Friday, July 20, 2012

From doubt to doubt

In a recent book by John Suk, Not Sure: A Pastor’s Journey from Faith to Doubt, we are treated to a memoir-ish sketch of one pastor’s formerly firm foundation in the faith into suppressed doubts into doubts in the open, and now from his blog I have learned that he has chosen to resign his ministerial credentials in the Christian Reformed Church.

Irony: many pastors know the condition of serving people when the pastor can seemingly jump out of the scene, examine it all, and wonder if it make sense. Suk’s problems, discussed piercingly in his chp on “Postmodern Faith,” was not only the cosmopolitan relativism but learning creation stories in the Ancient Near East, and the sense of imminency in the New Testament, the politics of the Nicene Creed…

i) The CRC is pretty liberal to begin with. So is Calvin College and Seminary. Hence, Suk’s odyssey is less a journey from faith to doubt that a journey from lesser doubt to greater doubt.

ii) McKnight is alluding to pp62-63 of Suk’s book. It’s as if Suk never read the Bible before he attended seminary.

iii) There are good treatments on comparative mythology, such as John Oswalt’s The Bible Among the Myths.

iv) But what about Gen 1-2 in relation to ANE creation stories? Was Suk surprised to discover the existence of ANE creation stories? If so, why would that surprise him? Don’t most cultures have creation stories?

v) Moreover, even if Gen 1-2 share some generic motifs in common with other ANE creation stories, how does that cast doubt on the factuality of Gen 1-2?

To begin with, this is a description of the natural world. The type of world which the audience inhabited. To the extent that the story has primitive features, that’s because it’s describing a primitive world. That’s what the world was really like back then.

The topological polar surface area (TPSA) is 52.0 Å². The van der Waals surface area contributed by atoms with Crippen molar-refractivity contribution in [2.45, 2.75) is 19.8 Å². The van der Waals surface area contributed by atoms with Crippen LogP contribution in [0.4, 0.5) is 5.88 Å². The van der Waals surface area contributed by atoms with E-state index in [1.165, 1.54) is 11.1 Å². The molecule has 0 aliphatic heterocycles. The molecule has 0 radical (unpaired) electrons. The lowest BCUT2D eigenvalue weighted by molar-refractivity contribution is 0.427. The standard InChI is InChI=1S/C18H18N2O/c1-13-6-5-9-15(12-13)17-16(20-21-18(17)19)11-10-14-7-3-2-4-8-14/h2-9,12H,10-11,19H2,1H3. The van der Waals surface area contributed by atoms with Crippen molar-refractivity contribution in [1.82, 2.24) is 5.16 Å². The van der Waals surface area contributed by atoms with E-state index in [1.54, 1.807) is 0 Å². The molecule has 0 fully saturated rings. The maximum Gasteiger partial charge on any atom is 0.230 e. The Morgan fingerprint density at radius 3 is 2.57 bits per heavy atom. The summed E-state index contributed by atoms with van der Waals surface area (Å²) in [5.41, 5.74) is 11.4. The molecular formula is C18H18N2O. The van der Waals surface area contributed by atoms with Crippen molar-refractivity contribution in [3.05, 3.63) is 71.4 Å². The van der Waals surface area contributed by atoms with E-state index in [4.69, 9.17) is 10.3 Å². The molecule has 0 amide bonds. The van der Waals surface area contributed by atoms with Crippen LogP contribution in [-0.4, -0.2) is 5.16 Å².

It's also not surprising if Gen 1-2 shared some literary characteristics in common with the genre of ANE creation stories. 

For modern readers, who inhabit a fairly artificial world, with fast food and HVAC microclimates–from the home to the car to the business, &c., Gen 1-2 may seem a bit alien to us.

Yet you’d expect a realistic creation account, addressed to people living in the ANE, to talk about day and night, morning and evening, summer and winter, seedtime and harvest, rain, floodplains, river valleys, wild animals, game animals, livestock, sun, moon, stars, fish, fruit-trees, dirt, breath, and so on. Both fictitious and factual creation stories set in the ANE would include many of the same basic ingredients.

If most of us were still ranchers or farmers, we’d find nothing fictitious or mythical about these elements. Of course, the Biblical accounts have some supernatural elements as well, but that’s only mythological on the prior assumption that God, angels, and evil spirits don’t exist. That miracles don’t happen.

Keep in mind, too, that once the garden of Eden was planted and furnished, everything would seem quite natural. There’s no evidence that God or angels paid visits on a regular basis. God appears in judgment. The cherubim appear in judgment. 

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